Fatah al-Islam fighters have been laid to rest, but
the identities of the men have not
Dozens of bodies of Fatah al-Islam fighters have been buried in a mass grave in Lebanon, but only numbers identify them.
 
DNA tests have been carried out by the Lebanese authorities on all the corpses, but they have not been able to identify the bodies and none of their families have come to claim them.

The "graveyard of foreigners" is where they have been buried/ The dead are thought to have come from Saudi Arabia, Yemen, Jordan, Syria, Tunisia, Algeria as well as Palestinians.
 
Fatah al-Islam fought the Lebanese army for more than 15 weeks at the Palestinian refugee camp of Nahr al-Bared, drawing fighters from across the Arab world.
 
Some of them were killed in the early days of the fighting, others weeks later, and many during a failed escape attempt on the day the fighting ended.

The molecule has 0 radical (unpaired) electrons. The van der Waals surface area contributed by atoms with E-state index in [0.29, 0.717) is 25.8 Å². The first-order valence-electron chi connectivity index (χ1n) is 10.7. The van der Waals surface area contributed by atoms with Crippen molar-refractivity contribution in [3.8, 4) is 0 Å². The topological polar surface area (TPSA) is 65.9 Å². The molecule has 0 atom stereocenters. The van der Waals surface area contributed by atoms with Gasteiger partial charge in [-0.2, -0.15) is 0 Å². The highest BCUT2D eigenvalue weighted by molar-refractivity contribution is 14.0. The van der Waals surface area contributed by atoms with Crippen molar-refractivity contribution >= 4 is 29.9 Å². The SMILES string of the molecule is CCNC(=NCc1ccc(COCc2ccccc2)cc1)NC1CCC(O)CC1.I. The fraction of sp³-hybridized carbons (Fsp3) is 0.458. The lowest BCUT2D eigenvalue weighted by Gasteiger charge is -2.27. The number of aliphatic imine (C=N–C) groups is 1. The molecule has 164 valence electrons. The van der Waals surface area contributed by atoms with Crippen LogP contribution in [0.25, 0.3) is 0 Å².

Sheikh Ibrahim al-Turk, a religious leader in Tripoli, said: "They made mistakes, but it is not up to us to judge them. God will judge them ... all we are giving them is the right to a proper burial."
 

In video


Watch the contentious burial of Fatah al-Islam in Lebanon 

But not all agree. The dozens of residents from the city and nearby areas came to watch the burial of the men who killed almost 170 soldiers from the Lebanese army.
 
Ali, one Lebanese man, said many Lebanese people were glad that Fatah al-Islam fighters were killed, and did not want them to be buried in Lebanon at all.

The fate of Fatah al-Islam's leader, Shaker al-Absi, is still not known, since he has not been captured, nor has his body been found. Furthermore, al-Absi is wanted in Syria and Jordan on terrorism charges.

Because of the lack of identification, their coffins have been placed in a specific order so that they can be claimed by their families at a later date.

Source: Al Jazeera